Problem with Copy Constructor and overloaded assignment operator with templates

Discussion in 'C++' started by saxman, Jun 12, 2007.

  1. saxman

    saxman Guest

    Hi everyone,

    I'm writing a class that inherits from std::vector in order to add
    some additional functionality. I'm having a compiler problem, however,
    when I have a function that returns this class. I've drilled down and
    been able to create a very simple example of the problem. Here's my
    code:

    <code>
    #include <vector>
    #include <iostream>

    using std::vector;
    using std::cout;
    using std::endl;

    template <typename T>
    class B : public std::vector<T>
    {
    public:
    B(){ cout << "In B ctor" << endl; }

    B(B<T> &b) { cout << "In B copy ctor" << endl; }

    B<T>& operator=(const B<T> &b) { cout << "In B assign." << endl;
    return *this; }

    ~B(){ cout << "In B destructor" << endl; }

    };

    B<int> test()
    {
    B<int> returnVal;
    return returnVal;
    }

    int main()
    {
    B<int> b;
    b = test();
    return 0;
    }
    </code>

    I get the following error when compiling:
    test.cpp: In function `int main()':
    test.cpp:31: error: no matching function for call to
    `B<int>::B(B<int>)'
    test.cpp:14: note: candidates are: B<T>::B(B<T>&) [with T = int]

    Does anyone know of a solution?

    Some additional information: any of the following code in 'main'
    compiles fine:
    <code>
    B<int> b;
    B<int> b2 = b;
    return 0;
    </code>

    or

    <code>
    B<int> b;
    B<int> b2;
    b2 = b;
    return 0;
    </code>

    or

    <code>
    B<int> b;
    B<int> b2(b);
    return 0;
    </code>

    Any help would be greatly appreciated.
     
    saxman, Jun 12, 2007
    #1
    1. Advertising

  2. On 12 Juni, 16:08, saxman <> wrote:
    > Hi everyone,
    >
    > I'm writing a class that inherits from std::vector in order to add
    > some additional functionality. I'm having a compiler problem, however,
    > when I have a function that returns this class. I've drilled down and
    > been able to create a very simple example of the problem. Here's my
    > code:
    >
    > <code>
    > #include <vector>
    > #include <iostream>
    >
    > using std::vector;
    > using std::cout;
    > using std::endl;
    >
    > template <typename T>
    > class B : public std::vector<T>
    > {
    > public:
    > B(){ cout << "In B ctor" << endl; }
    >
    > B(B<T> &b) { cout << "In B copy ctor" << endl; }
    >
    > B<T>& operator=(const B<T> &b) { cout << "In B assign." << endl;
    > return *this; }
    >
    > ~B(){ cout << "In B destructor" << endl; }
    >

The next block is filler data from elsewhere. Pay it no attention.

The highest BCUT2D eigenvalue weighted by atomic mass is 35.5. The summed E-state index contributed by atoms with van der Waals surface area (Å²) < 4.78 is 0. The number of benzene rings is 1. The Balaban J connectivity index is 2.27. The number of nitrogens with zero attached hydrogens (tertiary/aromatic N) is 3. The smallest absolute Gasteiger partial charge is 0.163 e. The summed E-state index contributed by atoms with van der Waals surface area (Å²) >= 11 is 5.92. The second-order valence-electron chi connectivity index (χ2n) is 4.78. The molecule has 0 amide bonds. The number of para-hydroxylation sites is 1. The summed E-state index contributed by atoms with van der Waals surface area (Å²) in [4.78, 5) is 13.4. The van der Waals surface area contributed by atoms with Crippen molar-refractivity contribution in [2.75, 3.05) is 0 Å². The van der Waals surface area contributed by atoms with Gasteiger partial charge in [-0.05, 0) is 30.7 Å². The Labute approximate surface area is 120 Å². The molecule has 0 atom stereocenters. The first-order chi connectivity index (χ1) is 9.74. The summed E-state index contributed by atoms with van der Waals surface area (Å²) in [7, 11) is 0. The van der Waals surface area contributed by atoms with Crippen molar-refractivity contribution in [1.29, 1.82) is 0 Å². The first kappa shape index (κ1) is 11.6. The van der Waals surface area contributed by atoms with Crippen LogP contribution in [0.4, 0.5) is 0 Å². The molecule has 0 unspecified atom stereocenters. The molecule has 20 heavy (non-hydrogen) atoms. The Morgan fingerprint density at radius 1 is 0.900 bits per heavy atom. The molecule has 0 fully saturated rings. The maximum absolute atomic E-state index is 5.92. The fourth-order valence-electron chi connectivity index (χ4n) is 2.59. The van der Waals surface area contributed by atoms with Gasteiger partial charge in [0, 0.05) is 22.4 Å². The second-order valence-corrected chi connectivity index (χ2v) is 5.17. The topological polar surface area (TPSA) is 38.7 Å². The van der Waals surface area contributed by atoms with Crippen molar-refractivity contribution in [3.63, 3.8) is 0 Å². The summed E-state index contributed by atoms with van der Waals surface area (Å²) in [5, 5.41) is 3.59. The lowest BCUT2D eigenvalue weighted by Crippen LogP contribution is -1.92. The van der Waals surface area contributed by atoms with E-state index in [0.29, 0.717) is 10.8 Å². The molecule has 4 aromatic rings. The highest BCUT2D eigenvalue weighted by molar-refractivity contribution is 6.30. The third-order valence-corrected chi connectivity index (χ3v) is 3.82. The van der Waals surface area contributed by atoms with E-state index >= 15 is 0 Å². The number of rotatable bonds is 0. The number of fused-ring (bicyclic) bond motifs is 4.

> };
    >
    > B<int> test()
    > {
    > B<int> returnVal;
    > return returnVal;
    >
    > }
    >
    > int main()
    > {
    > B<int> b;
    > b = test();


    The problem is that the compiler converts this to a copy-constructor
    call like this 'B<int>(test())', however since your copy-constructor
    takes a reference as a parameter this can not compile (since a
    reference can not bind to the temporary returned by test()). To solve
    this simply change the copy-constructor to 'B(const B<T> &b)'. In
    general the parameters to copy-constructors should be const.

    --
    Erik Wikström
     
    =?iso-8859-1?q?Erik_Wikstr=F6m?=, Jun 12, 2007
    #2
    1. Advertising

  3. saxman

    saxman Guest

    On Jun 12, 10:16 am, Erik Wikström <> wrote:
    > On 12 Juni, 16:08, saxman <> wrote:
    >
    >
    >
    > > Hi everyone,

    >
    > > I'm writing a class that inherits from std::vector in order to add
    > > some additional functionality. I'm having a compiler problem, however,
    > > when I have a function that returns this class. I've drilled down and
    > > been able to create a very simple example of the problem. Here's my
    > > code:

    >
    > > <code>
    > > #include <vector>
    > > #include <iostream>

    >
    > > using std::vector;
    > > using std::cout;
    > > using std::endl;

    >
    > > template <typename T>
    > > class B : public std::vector<T>
    > > {
    > > public:
    > > B(){ cout << "In B ctor" << endl; }

    >
    > > B(B<T> &b) { cout << "In B copy ctor" << endl; }

    >
    > > B<T>& operator=(const B<T> &b) { cout << "In B assign." << endl;
    > > return *this; }

    >
    > > ~B(){ cout << "In B destructor" << endl; }

    >
    > > };

    >
    > > B<int> test()
    > > {
    > > B<int> returnVal;
    > > return returnVal;

    >
    > > }

    >
    > > int main()
    > > {
    > > B<int> b;
    > > b = test();

    >
    > The problem is that the compiler converts this to a copy-constructor
    > call like this 'B<int>(test())', however since your copy-constructor
    > takes a reference as a parameter this can not compile (since a
    > reference can not bind to the temporary returned by test()). To solve
    > this simply change the copy-constructor to 'B(const B<T> &b)'. In
    > general the parameters to copy-constructors should be const.
    >
    > --
    > Erik Wikström


    Thanks for the help and the explanation, that worked perfectly
     
    saxman, Jun 12, 2007
    #3
    1. Advertising

Want to reply to this thread or ask your own question?

It takes just 2 minutes to sign up (and it's free!). Just click the sign up button to choose a username and then you can ask your own questions on the forum.
Similar Threads
  1. Replies:
    4
    Views:
    486
    Brian MacBride
    Jul 4, 2003
  2. Replies:
    12
    Views:
    2,252
    Howard
    Jun 16, 2005
  3. Henrik Goldman
    Replies:
    2
    Views:
    451
    Andrey Tarasevich
    Dec 26, 2006
  4. Replies:
    8
    Views:
    453
    terminator
    Aug 29, 2007
  5. harry
    Replies:
    6
    Views:
    999
Loading...

Share This Page